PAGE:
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Home » 9. Texts and Sources » Other Basic Texts
In five volumes. It is also called the Shidaionsho (The Book of the Four Great Obligations). Written by Suzuki Masayuki (1837-71), a kokugaku scholar active during the period spanning the end of Bakufu and the Meiji Restoration, it was finished in 1867. Not really looking at the origins of Shintō, it explains the concepts of the true nature of kokoro (heart/mind, shinsei), lord and parent (kunshin), heaven and earth (tenchi), and source (izumi). The book is essential for understanding the thought of Masayuki. The so-called "four great obligations" are the obligations to kami (shin'on), to parents, to one's sovereign, and to the country. With reference to Motoori Norinaga's theory of Naobinokami, Masayuki developed his own theory of creation, reasoning that that it is the sovereign's duty to execute the will of the Amatsukami, and that the way of the Amatsukami for subjects is to dedicate themselves to their work. The abridged translation by Koyasu Nobukuni is included in the Nihon no meicho (The Classics of Japan) in the volume on Hirata Atsutane, Satō Nobuhiro, and Suzuki Masayuki (1972, Chūōkōronsha). The full text is included in Shintō taikei (Compendium of Shintō), Ronsetsu-hen (Editorials), Shoke Shintō (Shintō schools), First volume (1988).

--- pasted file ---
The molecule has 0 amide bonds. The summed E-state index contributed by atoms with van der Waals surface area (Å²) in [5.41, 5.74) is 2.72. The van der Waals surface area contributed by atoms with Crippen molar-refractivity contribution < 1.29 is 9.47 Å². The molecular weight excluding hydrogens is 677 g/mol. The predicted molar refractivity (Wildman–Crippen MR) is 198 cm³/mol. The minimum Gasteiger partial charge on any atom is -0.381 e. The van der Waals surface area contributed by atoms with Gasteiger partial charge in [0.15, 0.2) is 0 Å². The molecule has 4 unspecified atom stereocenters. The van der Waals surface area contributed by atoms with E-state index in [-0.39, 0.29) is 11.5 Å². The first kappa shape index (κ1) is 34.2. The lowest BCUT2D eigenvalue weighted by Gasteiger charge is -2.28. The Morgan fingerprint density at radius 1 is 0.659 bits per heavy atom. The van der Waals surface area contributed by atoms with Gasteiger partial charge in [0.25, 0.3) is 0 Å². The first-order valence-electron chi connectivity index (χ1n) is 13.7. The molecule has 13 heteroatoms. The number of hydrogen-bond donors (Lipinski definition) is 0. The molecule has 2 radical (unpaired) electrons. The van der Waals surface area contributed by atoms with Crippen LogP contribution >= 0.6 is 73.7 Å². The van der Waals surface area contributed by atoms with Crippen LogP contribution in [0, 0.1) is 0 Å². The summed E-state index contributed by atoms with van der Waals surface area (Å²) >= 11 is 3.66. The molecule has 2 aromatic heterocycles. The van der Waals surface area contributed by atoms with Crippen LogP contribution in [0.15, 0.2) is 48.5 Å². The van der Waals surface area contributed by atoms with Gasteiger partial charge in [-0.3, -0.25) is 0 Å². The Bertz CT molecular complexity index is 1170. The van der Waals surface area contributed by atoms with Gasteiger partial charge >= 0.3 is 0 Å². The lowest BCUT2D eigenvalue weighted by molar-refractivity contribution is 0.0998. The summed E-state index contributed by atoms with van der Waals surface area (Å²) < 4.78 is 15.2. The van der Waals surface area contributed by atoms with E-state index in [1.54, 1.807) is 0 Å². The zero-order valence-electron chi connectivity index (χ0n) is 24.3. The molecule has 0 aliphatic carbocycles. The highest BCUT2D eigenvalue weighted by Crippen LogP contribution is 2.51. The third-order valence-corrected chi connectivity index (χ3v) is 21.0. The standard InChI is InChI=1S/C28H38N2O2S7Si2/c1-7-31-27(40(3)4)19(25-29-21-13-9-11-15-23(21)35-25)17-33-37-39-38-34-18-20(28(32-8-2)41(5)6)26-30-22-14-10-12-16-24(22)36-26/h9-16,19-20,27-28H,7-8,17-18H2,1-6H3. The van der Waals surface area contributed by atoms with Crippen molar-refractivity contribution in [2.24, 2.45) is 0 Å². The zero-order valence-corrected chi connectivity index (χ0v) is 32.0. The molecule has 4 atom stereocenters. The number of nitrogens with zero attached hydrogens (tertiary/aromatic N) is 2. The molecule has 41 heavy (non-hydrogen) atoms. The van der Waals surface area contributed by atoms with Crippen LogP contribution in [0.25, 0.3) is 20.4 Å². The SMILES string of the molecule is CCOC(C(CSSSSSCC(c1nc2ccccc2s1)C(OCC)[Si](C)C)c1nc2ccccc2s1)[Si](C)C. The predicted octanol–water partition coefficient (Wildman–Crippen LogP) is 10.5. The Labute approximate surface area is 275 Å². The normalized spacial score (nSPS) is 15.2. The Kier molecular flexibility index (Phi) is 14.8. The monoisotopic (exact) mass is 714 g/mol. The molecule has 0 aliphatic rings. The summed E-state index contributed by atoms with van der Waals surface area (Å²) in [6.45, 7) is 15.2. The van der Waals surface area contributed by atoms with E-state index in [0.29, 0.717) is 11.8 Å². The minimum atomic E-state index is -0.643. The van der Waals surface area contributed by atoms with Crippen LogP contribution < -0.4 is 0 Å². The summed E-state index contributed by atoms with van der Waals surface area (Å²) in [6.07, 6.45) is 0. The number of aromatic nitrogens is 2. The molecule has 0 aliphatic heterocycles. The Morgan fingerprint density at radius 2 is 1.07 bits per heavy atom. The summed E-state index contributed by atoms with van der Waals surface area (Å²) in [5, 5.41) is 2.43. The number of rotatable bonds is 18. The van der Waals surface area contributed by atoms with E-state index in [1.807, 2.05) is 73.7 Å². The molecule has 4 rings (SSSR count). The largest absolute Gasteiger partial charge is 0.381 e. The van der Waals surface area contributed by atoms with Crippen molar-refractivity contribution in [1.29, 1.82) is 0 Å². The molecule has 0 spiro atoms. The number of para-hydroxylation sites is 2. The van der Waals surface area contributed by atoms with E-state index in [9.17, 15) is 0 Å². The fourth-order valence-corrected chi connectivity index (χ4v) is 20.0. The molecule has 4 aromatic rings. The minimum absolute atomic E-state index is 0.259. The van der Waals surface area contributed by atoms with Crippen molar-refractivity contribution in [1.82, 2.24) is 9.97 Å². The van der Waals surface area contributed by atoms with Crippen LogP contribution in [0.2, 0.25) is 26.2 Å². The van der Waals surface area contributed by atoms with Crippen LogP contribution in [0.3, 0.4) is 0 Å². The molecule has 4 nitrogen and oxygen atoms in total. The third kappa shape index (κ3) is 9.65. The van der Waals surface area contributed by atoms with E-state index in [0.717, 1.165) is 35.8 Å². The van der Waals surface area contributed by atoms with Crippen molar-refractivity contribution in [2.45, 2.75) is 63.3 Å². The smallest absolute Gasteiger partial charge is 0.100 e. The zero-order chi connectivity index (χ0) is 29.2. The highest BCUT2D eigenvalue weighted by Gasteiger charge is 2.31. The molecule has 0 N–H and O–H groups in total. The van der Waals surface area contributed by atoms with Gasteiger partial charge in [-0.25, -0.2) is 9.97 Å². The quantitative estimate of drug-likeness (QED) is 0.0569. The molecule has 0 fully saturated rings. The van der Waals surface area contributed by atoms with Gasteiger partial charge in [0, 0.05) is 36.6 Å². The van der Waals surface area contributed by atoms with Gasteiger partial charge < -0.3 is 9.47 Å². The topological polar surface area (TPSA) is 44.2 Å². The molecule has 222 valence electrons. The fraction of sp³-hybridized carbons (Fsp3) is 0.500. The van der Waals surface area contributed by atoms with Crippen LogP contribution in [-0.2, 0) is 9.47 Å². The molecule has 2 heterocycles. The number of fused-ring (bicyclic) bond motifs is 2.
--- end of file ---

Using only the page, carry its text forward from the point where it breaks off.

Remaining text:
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"Establishment of a National Learning Institute for the Dissemination of Research on Shinto and Japanese Culture"
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